Submitted by Dr Arthur CW Lau, ICU, Pamela Youde Nethersole Eastern Hospital, Hong Kong; on 19 Sep 2009
CRITICAL APPRAISAL: Efficacy and economic assessment of conventional ventilatory support versus extracorporeal membrane oxygenation for severe adult respiratory failure (CESAR): a multicentre randomised controlled trial. (HKSCCM link here)
Authors: Giles J Peek MD a b , Prof Miranda Mugford DPhil c, Ravindranath Tiruvoipati FRCSEd b, Prof Andrew Wilson MD d, Elizabeth Allen PhD e, Mariamma M Thalanany MSc c, Clare L Hibbert PhD f, Ann Truesdale BSc e, Felicity Clemens MSc e, Nicola Cooper PhD d, Richard K Firmin MBBS a b, Prof Diana Elbourne PhD e, for the CESAR trial collaboration. The Lancet, Early Online Publication, 16 September 2009
Using a standard method for critical appraisal from Users' Guides to the Medical Literature: II. How to Use an Article About Therapy or Prevention A. Are the Results of the Study Valid?

Gordon H. Guyatt, MD, MSc; David L. Sackett, MD, MSc; Deborah J. Cook, MD, MSc; the Evidence-Based Medicine Working Group; Gordon Guyatt, MD, MSc; Eric Bass, MD, MPH; Patrick Brill-Edwards, MD; George Browman, MD, MSc; Deborah Cook, MD, MSc; Michael Farkouh, MD; Hertzel Gerstein, MD, MSc; Brian Haynes, D, MSc, PhD; Robert Hayward, MD, MPH; Anne Holbrook, MD, PharmD, MSc; Roman Jaeschke, MD, MSc; Elizabeth Juniper, MCSP, MSc; Andreas Laupacis, MD, MSc; Hui Lee, MD, MSc; Mitchell Levine, MD, MSc; Virginia Moyer, MD, MPH; Jim Nishikawa, MD; Andrew Oxman, MD, MSc, FACPM; Ameen Patel, MD; John Philbrick, MD; W. Scott Richardson, MD; Stephane Sauve, MD, MSc; David Sackett, MD, MSc; Jack Sinclair, MD; K. S. Trout, FRCE; Peter Tugwell, MD, MSc; Sean Tunis, MD, MSc; Stephen Walter, PhD; John Williams, Jr, MD, MHS; Mark Wilson, MD, MPH. JAMA. 1993;270(21):2598-2601.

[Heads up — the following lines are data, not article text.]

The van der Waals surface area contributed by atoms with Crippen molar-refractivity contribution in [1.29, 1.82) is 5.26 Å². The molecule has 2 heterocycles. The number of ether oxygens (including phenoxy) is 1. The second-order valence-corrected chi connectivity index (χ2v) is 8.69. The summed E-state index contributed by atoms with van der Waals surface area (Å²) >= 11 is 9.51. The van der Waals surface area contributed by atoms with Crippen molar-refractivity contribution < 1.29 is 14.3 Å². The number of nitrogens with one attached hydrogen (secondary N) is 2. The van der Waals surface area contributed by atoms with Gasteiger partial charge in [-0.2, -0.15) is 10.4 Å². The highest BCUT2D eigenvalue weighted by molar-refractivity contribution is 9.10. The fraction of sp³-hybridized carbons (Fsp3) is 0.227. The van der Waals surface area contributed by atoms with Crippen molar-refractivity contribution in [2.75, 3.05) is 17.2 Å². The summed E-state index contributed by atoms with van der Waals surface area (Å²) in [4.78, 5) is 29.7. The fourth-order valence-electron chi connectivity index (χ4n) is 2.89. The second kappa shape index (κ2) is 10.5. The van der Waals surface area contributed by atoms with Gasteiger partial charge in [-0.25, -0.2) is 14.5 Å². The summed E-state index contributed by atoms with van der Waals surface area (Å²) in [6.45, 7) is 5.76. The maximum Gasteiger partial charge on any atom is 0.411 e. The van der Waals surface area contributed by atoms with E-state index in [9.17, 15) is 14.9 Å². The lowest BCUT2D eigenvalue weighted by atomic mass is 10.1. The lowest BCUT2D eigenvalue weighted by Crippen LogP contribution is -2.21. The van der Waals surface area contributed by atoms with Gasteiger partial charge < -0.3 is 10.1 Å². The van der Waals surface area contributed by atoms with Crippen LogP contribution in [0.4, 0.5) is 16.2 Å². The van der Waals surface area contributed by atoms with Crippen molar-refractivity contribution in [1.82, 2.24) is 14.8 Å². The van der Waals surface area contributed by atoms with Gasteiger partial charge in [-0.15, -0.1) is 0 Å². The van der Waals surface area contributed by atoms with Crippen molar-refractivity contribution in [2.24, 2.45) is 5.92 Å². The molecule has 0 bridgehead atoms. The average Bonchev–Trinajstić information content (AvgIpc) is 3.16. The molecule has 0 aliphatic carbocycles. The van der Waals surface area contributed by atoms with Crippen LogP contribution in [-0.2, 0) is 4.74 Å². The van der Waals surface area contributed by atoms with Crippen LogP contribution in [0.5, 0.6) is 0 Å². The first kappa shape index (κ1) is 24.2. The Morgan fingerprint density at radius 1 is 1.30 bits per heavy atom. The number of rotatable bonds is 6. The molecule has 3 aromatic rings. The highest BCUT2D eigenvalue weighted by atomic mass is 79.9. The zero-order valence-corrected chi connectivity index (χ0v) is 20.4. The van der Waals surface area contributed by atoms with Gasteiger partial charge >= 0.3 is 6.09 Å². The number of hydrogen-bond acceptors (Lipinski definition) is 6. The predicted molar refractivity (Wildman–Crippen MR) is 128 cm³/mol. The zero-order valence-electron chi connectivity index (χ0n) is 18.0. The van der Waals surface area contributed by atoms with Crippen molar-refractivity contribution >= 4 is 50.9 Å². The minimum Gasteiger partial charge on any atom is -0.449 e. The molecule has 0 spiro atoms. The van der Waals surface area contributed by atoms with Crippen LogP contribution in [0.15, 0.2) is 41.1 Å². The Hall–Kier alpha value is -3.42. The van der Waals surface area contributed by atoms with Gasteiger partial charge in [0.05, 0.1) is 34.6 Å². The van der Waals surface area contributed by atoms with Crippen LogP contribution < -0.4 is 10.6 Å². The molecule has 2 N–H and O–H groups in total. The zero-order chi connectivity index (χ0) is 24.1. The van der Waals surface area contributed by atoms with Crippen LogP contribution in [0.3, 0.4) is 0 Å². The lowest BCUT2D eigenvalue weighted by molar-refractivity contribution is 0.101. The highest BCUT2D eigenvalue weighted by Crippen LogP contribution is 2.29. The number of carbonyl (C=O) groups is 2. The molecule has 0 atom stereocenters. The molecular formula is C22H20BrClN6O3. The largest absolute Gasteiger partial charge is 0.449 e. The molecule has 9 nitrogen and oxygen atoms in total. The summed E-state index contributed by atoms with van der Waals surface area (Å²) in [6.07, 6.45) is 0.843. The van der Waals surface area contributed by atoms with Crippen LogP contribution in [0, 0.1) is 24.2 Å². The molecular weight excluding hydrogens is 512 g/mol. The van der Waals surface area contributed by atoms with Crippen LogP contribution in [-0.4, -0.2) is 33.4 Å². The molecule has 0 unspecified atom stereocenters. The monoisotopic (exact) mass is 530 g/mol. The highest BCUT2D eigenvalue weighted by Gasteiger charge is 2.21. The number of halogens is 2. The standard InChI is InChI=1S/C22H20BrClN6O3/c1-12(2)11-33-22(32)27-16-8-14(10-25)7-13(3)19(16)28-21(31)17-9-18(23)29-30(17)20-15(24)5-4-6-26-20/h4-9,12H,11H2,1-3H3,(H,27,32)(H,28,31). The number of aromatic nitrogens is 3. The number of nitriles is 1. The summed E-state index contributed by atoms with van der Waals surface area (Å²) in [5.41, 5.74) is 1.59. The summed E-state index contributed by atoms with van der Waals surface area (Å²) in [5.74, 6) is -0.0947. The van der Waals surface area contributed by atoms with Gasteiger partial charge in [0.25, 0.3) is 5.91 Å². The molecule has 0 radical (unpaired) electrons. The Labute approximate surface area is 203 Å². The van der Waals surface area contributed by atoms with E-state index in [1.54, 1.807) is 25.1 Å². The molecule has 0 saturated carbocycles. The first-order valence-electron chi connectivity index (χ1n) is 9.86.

I. Are the results of the study valid?
A. Primary Guides:
Was the assignment of patients to treatments randomized?
Yes. The intensivist in the originating hospital contacted the advisory team at Glenfield Hospital to confirm eligibility and bed availability. After obtaining informed assent from relatives on behalf of the patient, the adviser then telephoned the independent central randomization service. Patients were randomly allocated by minimization in a 1:1 ratio to conventional management by intermittent positive-pressure ventilation or high frequency oscillatory ventilation, or both, or consideration for treatment by ECMO.
Minimisation factors were type of centre; age; hours of high-pressure or high FiO2 ventilation; presence of hypoxia or hypercarbia; diagnostic group; and number of organs failed. They did not stratify patients according to pulmonary and extra pulmonary acute respiratory distress syndrome because their previous experience of treating patients with ECMO indicated that this stratification did not have an effect on outcome, whereas the other minimisation criteria did affect outcome.
See Figure 1 of original paper

Were all patients who entered the trial properly accounted for and attributed at its conclusion?
Was followup complete?
Yes for the primary outcome, No for some patients assessed at 6M.
ECMO group: 52 assessed at 6M (33 died before 6M, 5 had restricted information about status at 6M from GP or hospital data)